It was 1893 when Orlando Ferguson, a real estate developer based in South Dakota combined religious beliefs with some scientific theories and a big chunk of creativity to create this square map of the stationary earth. The map was accompanied by a 92 page lecture delivered by Ferguson, who referred to himself as a professor, and was delivered town after town in the US, with the point of promoting his theory, especially the fact that the Earth was flat. Looking at today's people, I'd say his efforts weren't quite unsuccessful.
Ferguson's map portrays the Earth as a giant, rectangular slab with a big dimple in its center. The map, which is very fragile, was donated to the Library of Congress.
"It's very fragile. It's printed on tissue paper and hand-colored with watercolors," Homuth said. He got the map from his eighth grade history teacher in Fargo, N.D., who got it from his grandfather, who lived in Hot Springs, S.D. — Ferguson's hometown.
"Now, I'm 67. I don't want it to fall into the hands of relatives, for God's sake! And I don't particularly want to sell it. So we thought we'd send it to the Library of Congress," Homuth said.
Ferguson was trying to fit in religious beliefs with scientific theories, which is quite impossible, most of the time at least.
"Ferguson was trying to make an updated version of the flat Earth theory to fit the biblical description of the Earth with known facts," Bingham said. Typical of flat Earths, Ferguson's Earth is a rectangular slab, the four corners of which are each guarded by an angel. "What makes his flat Earth different from other theories is his theory holds that the Earth is imprinted with an 'inverse toroid.'"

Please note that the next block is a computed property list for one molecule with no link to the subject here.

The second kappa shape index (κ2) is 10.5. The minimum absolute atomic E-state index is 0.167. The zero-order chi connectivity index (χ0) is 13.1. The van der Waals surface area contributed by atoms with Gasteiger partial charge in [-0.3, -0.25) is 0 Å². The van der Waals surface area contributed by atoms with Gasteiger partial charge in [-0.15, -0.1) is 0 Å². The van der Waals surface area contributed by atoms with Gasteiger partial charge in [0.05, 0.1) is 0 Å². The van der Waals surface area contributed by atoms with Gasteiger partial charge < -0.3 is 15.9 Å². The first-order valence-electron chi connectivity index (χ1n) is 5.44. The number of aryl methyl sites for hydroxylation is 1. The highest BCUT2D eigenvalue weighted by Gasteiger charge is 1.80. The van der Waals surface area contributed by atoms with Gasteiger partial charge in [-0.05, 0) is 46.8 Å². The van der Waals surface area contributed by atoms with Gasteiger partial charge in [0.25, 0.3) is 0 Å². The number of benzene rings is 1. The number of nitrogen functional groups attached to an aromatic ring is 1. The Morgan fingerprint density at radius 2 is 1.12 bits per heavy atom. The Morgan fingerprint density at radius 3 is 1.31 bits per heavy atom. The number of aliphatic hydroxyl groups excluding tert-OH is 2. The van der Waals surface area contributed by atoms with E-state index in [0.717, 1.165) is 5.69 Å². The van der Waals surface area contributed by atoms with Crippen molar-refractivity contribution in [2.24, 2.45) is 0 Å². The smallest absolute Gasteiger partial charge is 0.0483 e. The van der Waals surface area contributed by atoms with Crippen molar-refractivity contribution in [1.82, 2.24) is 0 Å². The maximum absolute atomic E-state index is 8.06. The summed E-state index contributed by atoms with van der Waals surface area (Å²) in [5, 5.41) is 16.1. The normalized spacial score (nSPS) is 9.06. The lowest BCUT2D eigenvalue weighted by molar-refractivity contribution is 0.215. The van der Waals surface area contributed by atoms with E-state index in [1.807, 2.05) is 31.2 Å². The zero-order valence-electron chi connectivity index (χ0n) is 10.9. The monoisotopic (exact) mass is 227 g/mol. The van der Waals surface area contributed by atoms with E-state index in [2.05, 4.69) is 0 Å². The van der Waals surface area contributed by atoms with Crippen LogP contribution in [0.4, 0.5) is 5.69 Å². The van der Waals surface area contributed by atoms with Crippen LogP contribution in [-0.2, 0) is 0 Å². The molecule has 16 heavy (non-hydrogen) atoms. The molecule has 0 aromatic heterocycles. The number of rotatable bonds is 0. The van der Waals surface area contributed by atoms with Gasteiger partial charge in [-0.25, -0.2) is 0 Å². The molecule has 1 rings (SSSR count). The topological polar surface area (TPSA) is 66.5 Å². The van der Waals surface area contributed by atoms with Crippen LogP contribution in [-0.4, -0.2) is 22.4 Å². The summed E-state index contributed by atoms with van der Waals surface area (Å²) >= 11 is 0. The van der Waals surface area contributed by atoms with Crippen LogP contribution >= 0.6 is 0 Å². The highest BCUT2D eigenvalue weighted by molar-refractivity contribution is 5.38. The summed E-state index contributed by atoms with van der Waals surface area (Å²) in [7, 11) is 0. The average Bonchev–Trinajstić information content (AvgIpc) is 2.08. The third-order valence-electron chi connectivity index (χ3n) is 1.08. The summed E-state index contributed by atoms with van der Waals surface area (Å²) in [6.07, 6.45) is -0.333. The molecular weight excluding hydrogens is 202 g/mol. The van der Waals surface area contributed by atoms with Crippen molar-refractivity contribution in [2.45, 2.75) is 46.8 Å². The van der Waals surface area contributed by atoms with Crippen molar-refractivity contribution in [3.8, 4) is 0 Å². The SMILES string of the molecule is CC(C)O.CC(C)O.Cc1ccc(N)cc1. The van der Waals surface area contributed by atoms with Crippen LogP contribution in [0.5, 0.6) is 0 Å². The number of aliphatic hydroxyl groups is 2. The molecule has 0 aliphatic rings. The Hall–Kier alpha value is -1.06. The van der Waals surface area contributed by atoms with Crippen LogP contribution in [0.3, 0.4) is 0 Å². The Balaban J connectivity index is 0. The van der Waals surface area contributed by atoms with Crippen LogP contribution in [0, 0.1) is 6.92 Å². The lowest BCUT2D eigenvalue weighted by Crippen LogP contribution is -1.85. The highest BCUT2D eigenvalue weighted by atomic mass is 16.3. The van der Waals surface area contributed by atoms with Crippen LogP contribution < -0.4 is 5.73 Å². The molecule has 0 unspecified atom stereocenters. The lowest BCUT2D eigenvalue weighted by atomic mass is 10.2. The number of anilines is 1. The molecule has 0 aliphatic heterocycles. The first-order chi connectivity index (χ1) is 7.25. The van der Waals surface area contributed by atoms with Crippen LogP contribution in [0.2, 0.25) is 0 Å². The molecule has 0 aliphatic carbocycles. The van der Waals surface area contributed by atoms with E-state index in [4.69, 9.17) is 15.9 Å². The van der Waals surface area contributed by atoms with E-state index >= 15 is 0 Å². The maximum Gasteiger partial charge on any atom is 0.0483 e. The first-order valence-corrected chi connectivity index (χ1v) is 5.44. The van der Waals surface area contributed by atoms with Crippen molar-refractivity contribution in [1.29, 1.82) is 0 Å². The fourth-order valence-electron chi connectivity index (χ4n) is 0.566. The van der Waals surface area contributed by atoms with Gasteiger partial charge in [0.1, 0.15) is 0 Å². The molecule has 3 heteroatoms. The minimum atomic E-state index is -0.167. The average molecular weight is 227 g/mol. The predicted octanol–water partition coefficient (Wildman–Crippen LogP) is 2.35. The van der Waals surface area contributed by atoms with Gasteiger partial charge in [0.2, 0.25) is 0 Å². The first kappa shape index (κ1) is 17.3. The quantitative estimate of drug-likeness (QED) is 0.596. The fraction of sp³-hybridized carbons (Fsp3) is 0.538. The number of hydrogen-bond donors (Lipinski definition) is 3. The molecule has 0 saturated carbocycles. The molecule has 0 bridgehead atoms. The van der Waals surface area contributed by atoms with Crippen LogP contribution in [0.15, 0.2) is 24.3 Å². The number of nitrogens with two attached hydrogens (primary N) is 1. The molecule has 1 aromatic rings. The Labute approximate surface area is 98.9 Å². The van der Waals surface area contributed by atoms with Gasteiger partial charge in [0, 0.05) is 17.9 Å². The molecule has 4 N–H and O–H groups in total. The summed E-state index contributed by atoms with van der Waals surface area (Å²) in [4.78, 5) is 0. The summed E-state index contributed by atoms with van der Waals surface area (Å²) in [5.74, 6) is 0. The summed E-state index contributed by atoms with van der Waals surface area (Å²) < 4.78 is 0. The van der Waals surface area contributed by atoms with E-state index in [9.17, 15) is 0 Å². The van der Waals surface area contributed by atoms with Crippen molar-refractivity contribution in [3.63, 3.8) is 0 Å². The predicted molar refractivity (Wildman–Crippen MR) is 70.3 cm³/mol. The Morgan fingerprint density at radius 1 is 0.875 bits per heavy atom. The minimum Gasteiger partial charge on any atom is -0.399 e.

An inverse toroid is a mathematical figure similar to what would happen if you were to push a ball into some wet cement and then pull it up again.
"It's pretty clever because it explains the Columbus phenomenon, where you see ships coming in over the horizon and gradually the mast gets taller and taller until you can see the ship," Bingham said. "By 1893, most people knew about horizons so he had to come up with some way to explain that."
Even more striking, the map portrayed a picture of a man holding onto the Earth for dear life, with an inscription that reads: "These men are flying on the globe at a rate of 65,000 miles per hour around the sun, and 1,042 miles per hour around the center of the earth (in their minds). Think of the speed!". Ferguson made some damn subtle statements.
What people have to learn from this is that people believed this only some 100 years ago ! People tend to forget these things and take the round globe as granted, but here's a man portraying a flat earth in the same time Henry Ford began making his cars.
Hey, do you want to see something even better ? Some people still believe the Earth is flat today; founded in the 1950s, the flat world society has 265 members today, all of which are devoted to convincing the world that our planet is flat.